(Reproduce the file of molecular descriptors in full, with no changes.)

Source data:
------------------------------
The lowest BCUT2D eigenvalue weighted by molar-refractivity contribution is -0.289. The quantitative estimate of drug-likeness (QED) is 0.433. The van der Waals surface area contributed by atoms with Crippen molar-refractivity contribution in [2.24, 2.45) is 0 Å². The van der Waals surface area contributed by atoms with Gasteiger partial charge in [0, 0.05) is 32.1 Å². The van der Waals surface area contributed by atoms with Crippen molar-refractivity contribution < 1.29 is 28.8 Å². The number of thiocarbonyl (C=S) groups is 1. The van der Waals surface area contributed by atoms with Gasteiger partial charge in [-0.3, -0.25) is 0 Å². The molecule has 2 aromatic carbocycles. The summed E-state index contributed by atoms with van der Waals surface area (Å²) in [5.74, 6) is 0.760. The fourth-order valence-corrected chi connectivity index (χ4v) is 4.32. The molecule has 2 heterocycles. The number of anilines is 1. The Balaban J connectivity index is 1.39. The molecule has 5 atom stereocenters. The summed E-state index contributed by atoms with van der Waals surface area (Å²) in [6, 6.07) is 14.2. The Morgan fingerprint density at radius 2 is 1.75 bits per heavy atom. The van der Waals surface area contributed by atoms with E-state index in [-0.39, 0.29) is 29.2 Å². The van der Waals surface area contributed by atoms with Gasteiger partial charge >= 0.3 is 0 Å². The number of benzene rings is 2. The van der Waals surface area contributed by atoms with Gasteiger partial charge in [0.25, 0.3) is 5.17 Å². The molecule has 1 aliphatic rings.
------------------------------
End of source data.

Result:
The lowest BCUT2D eigenvalue weighted by molar-refractivity contribution is -0.289. The quantitative estimate of drug-likeness (QED) is 0.433. The van der Waals surface area contributed by atoms with Crippen molar-refractivity contribution in [2.24, 2.45) is 0 Å². The van der Waals surface area contributed by atoms with Gasteiger partial charge in [0, 0.05) is 32.1 Å². The van der Waals surface area contributed by atoms with Crippen molar-refractivity contribution < 1.29 is 28.8 Å². The number of thiocarbonyl (C=S) groups is 1. The van der Waals surface area contributed by atoms with Gasteiger partial charge in [-0.3, -0.25) is 0 Å². The molecule has 2 aromatic carbocycles. The summed E-state index contributed by atoms with van der Waals surface area (Å²) in [5.74, 6) is 0.760. The fourth-order valence-corrected chi connectivity index (χ4v) is 4.32. The molecule has 2 heterocycles. The number of anilines is 1. The Balaban J connectivity index is 1.39. The molecule has 5 atom stereocenters. The summed E-state index contributed by atoms with van der Waals surface area (Å²) in [6, 6.07) is 14.2. The Morgan fingerprint density at radius 2 is 1.75 bits per heavy atom. The van der Waals surface area contributed by atoms with E-state index in [-0.39, 0.29) is 29.2 Å². The van der Waals surface area contributed by atoms with Gasteiger partial charge >= 0.3 is 0 Å². The number of benzene rings is 2. The van der Waals surface area contributed by atoms with Gasteiger partial charge in [0.25, 0.3) is 5.17 Å². The molecule has 1 aliphatic rings.